Monday, 19 November 2012

Proving Reduced Life Expectancy after Delay in Diagnosing Cancer

A recent High Court decision underlines the importance of using median life expectancy to prove loss in cases of delay in diagnosing cancer.


If a claimant's GP has been negligent in failing to refer them for investigation for  a suspected cancer, and as a result there has been a delay in diagnosis with a resultant delay in commencing treatment, then there are likely to be various kinds of injury to consider. The delay may have lead to more radical or extensive treatment being required: for example the patient might need a mastectomy rather than a lumpectomy. They might require adjuvant treatment when, without the delay, surgery alone may have sufficed. The patient might have suffered psychiatric injury as a result of the delay. But many patients/claimants are most concerned about the effect of the delay on their life expectancy.

Oncologists tend not to advise their patients in terms of years of life expectancy. They do not say that evidence shows that median life expectancy for someone with a T1N1M0 tumour is 8.5 years. Rather, they talk of the chances of a cure, or of survival beyond 5 or 10 years. Gregg-v-Scott [2005] 2AC 176 established that there is no valid claim for a reduced chance of a cure. So there was no compensation for delay which reduced the chance of a cure (survival beyond 10 years) from 42% to 25%.

However, two of the judges in the House of Lords in Gregg-v-Scott , described how the impact of negligent delay in diagnosis on life expectancy might have been argued. It might have been possible to assess the claimant's median life expectancy (MLE) without the delay, and compare that with his MLE as it was in fact (following the delay). The difference - a number a months or years - would be the loss. That approach might allow for calculation of a claim for loss of earnings in "the lost years", for example. In a fatal case, a difference in MLE without delayed diagnosis, and the date of actual death might allow for calculation of a period of dependency.

MLE is the period of time for which 50% of patients with the same grade, stage and size of tumour as the claimant will live, given the treatment which the claimant ought to have had on earlier diagnosis (or which he had following actual diagnosis). On the balance of probabilities the claimant will live (or would have lived) at least as long as MLE. On the balance of probabilities he will not live (or would not have lived) any longer.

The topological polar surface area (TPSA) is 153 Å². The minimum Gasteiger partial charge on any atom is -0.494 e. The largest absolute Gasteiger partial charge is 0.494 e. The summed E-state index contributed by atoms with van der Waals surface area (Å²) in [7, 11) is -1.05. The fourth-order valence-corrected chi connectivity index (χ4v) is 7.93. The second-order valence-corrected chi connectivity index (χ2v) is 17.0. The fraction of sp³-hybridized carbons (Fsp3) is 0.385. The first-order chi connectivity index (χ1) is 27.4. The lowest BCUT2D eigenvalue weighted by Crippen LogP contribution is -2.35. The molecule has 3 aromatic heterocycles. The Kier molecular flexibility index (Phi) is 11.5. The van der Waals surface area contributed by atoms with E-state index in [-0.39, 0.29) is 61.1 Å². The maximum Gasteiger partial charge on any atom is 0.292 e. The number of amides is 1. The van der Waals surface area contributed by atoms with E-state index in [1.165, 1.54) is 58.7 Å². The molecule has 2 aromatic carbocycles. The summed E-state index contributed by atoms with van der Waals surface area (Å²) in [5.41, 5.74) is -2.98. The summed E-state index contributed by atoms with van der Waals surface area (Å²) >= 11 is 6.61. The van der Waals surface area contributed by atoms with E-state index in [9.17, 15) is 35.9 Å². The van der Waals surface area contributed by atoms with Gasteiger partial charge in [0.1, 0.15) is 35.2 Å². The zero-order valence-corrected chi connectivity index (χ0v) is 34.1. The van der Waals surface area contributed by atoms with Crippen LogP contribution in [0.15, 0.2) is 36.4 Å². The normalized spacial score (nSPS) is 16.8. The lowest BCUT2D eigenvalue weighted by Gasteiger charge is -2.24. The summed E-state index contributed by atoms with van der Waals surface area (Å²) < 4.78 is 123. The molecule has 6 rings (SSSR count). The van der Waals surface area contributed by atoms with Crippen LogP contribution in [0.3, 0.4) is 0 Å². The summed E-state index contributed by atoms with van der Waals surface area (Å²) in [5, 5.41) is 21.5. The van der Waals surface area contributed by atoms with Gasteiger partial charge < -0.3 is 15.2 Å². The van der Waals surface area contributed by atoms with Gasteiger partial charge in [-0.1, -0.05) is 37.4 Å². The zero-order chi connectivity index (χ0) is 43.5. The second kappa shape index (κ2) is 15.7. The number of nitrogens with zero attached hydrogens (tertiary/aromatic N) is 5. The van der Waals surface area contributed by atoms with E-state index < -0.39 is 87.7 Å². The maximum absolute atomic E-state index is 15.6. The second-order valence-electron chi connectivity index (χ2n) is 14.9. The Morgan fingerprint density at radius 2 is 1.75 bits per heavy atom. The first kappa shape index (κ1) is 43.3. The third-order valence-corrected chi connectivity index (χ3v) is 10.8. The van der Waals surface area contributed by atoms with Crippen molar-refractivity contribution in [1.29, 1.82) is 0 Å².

In the recent decision of JD-v-Mather [2012]EWHC 3063 (QB) Bean J held that the evidence showed that even without the negligent delay the claimant's chances of survival for at least 10 years were below 50% and that therefore, following Gregg-v-Scott, the claimant's principal and pleaded claim failed. However, an alternative case had been brought, late in the day, that the delay had caused a reduction in MLE. That claim succeeded.

It is a question of how the evidence is presented. In some cases of mine, expert evidence has been obtained for medical statisticians.

The use of MLE to prove a reduction in life expectancy will not work in every case. It helps if the cancer is one for which there is sufficient data to allow for a "calculation" of MLE. Of course every patient is an individual, but statistical evidence is surely of great assistance in such cases (as Bean J found). Just because a patient had a less than 50% chance of survival for at least 10 years even without the negligent delay, it does not follow that their life expectancy has not been reduced by the delay. The use of MLE allows the reduction to be established.
 

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